Russell Szmulewitz, MD
Over the past several years, the FDA approval of several novel agents has revolutionized the treatment of patients with metastatic castration-resistant prostate cancer (mCRPC).
As researchers now look to determine the optimal use and sequencing of these agents, other targeted therapies and immunotherapies are advancing through clinical trials, says Russell Szmulewitz, MD.
In an interview during the 2016 OncLive State of the Science Summit on GU and Prostate Cancer, Szmulewitz, associate director of the Genitourinary Oncology Program, assistant professor of Medicine, the University of Chicago Medicine, discussed optimal treatment strategies for patients with mCRPC and highlighted emerging therapies in the therapeutic landscape.
OncLive: What are the biggest questions right now in the field of mCRPC?
Szmulewitz: Prostate cancer is a cancer that we think of and treat in clinical stages and, from localized through non-castration or castration-sensitive metastatic to castration-resistant, the risk of disability and death increases the further on the spectrum you are.
We have seen, over the last 5 or 6 years, several new therapies get approved for metastatic prostate cancer that is castration-resistant, and it is really changing the landscape quite dramatically. However, there is a lot that we do not know, such as how to sequence these medicines, or what pathways of resistance are common—should we try them all? We do not know what therapeutic targets we should focus on when we are dealing with patients who have already received all of these new standards of care.
What are the most exciting advancements that you have seen occur?
It has been quite exciting to have validation that the androgen receptor is a bona fide viable target. The harder we hit, the bigger the impact that we can have. The earlier we move it in castration-resistant disease, the bigger the magnitude we can have in both delaying death, deterioration of quality of life, and time to initiation of pain medicines for cancer-associated pain and things of that nature. It is not only extending life, but it is really improving quality of life.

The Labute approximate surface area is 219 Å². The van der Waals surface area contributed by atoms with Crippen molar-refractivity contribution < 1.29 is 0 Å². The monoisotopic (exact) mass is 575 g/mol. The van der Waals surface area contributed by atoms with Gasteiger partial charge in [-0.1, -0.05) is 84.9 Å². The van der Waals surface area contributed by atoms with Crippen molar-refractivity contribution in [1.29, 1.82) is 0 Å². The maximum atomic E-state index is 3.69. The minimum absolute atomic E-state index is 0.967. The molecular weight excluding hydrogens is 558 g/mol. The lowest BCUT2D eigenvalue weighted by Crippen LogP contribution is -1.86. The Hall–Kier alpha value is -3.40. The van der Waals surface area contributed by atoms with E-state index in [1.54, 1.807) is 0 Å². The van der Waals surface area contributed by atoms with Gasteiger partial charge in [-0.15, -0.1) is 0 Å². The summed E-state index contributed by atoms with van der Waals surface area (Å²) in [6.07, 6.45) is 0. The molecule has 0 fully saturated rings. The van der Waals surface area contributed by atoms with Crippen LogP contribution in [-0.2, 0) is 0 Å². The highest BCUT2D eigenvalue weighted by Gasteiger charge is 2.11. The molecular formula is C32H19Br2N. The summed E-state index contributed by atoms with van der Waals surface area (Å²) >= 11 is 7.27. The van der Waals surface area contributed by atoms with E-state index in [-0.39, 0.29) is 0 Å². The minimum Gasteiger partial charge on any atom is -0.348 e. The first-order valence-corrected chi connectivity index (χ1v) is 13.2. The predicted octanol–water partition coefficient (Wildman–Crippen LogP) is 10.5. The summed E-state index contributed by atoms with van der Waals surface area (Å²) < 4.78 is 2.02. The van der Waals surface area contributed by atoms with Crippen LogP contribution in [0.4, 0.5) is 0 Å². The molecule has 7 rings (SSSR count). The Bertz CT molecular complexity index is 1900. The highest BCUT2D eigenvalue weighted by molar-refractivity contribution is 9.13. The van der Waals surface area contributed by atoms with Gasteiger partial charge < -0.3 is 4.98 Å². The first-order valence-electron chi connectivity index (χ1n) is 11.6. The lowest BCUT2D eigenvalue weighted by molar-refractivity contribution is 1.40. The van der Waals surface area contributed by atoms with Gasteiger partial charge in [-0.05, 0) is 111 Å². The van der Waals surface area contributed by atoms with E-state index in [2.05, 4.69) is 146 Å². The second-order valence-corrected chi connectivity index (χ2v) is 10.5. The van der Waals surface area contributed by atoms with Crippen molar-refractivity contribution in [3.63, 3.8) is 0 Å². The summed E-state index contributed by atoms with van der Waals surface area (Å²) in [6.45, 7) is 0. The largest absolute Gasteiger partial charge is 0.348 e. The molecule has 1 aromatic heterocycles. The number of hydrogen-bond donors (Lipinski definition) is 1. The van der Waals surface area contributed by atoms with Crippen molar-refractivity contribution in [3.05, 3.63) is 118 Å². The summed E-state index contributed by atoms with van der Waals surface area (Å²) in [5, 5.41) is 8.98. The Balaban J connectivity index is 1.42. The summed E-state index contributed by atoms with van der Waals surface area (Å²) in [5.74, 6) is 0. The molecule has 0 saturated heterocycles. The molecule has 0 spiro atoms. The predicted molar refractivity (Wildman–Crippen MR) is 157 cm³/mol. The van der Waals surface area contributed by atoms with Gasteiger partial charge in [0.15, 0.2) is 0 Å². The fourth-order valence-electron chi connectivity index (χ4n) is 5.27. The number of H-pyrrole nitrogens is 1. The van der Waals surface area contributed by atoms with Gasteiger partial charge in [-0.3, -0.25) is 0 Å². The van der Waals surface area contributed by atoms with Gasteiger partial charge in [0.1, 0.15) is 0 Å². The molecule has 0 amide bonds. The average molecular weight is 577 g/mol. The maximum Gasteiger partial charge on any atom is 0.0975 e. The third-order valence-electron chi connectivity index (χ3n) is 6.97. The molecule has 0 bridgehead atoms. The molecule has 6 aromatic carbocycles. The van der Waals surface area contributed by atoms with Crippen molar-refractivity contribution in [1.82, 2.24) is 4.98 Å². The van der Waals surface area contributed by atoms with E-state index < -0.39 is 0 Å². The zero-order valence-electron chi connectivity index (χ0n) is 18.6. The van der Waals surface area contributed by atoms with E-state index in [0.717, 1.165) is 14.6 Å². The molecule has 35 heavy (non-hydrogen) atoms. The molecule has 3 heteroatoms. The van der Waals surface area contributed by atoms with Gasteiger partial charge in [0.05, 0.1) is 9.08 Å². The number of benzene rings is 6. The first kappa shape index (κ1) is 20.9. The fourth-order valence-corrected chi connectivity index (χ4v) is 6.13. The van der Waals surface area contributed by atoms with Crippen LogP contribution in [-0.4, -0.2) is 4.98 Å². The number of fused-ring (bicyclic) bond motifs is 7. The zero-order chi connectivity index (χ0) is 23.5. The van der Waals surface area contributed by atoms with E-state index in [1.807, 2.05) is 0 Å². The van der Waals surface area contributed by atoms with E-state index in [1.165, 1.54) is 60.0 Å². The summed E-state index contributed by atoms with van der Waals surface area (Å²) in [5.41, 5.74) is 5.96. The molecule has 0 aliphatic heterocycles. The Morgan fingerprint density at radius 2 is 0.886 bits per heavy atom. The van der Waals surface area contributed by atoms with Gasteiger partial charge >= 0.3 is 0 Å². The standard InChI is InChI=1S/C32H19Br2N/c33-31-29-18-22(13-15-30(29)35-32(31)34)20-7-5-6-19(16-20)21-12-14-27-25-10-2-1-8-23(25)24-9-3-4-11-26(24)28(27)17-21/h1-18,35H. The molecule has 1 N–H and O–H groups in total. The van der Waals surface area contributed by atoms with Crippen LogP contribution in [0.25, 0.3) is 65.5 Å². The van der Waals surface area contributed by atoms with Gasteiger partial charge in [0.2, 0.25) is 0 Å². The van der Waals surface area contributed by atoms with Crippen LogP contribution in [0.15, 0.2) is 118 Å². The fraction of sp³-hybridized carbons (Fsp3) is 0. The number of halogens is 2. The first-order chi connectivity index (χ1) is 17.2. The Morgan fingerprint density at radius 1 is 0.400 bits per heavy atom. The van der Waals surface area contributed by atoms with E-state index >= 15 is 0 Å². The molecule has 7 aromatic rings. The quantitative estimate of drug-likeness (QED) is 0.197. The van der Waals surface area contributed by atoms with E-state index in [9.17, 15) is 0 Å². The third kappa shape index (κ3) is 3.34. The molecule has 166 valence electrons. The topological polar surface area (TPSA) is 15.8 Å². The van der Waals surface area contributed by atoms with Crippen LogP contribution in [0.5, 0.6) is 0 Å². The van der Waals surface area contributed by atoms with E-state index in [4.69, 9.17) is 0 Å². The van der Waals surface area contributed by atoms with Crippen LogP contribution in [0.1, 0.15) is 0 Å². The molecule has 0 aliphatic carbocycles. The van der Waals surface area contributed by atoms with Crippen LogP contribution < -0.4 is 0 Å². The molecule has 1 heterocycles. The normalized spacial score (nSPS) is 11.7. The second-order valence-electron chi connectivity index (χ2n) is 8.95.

The other thing that we are now understanding, and has been exciting, is that the biology of castration-resistant prostate cancer really evolves under the therapeutic pressures that we give. We now understand that there are androgen receptor splice variants that do not require androgen to be active and likely confer resistance to some of these medicines. How we target those is not quite clear, but at least we now know that we are going to have tools to sort of select who is appropriate for what. We also know that a fair number of patients have mutations that evolve in their prostate cancer and might benefit from very specific targeted therapies.
With a variety of therapies to choose from, how do their associated adverse events play a factor in how you choose the treatment?
When we are deciding between 2 or 3 drugs that are approved for the same indication in the same space, there are several factors to consider. For example, I have abiraterone acetate, which perhaps has high blood pressure, low potassium, and fluid retention as potential adverse effects. It comes with prednisone, which has its own set of adverse effects, including increased blood sugar and things of that nature. Therefore, for patients who have poorly controlled blood pressure or poorly controlled diabetes, we might choose something such as enzalutamide, which is similarly beneficial.
However, if patients are potentially frail or have more joint pain, perhaps I would not go with that medicine, but with abiraterone acetate first. There are also cost considerations that come into this, but having more than 1 therapy approved in the same place helps us with respect to adverse effects.
What ongoing clinical trials are you excited about in mCRPC?
There are immunotherapy clinical trials adding sipuleucel-T to other agents. There is a phase III trial with ipilimumab (Yervoy) that has not yet read out. That is in the prechemotherapy castration-resistant setting, and we look forward to those results.
There are new androgen receptor–modulating agents that we think may have activity even against the splice variants that are just getting started—galeterone being one of them—and so those are therapies that we will be changing the landscape in. Finally, I think DNA repair pathway agents, olaparib (Lynparza) [will play a role]. There are some very eye-opening data of olaparib in patients with certain DNA repair defense to their cancer, so that is something that we are excited to see.
How would you describe how far we have come in this field, and where we are headed?
In the next 5 to 10 years, we are going to see 2 things. One, we are going to see some of the drugs that we already have move forward into the hormone-sensitive or castration-sensitive disease—a move in the preoperative space.
We are also going to see more molecular diagnostic–driven therapeutics. We will be getting more biopsies, characterizing mutations, and we will be treating those mutational deficiencies—the DNA repair being 1 example. In the next 5 years, we are going to see more of that. For patients with amplifications of certain genes, we will treat with inhibitors [of those genes].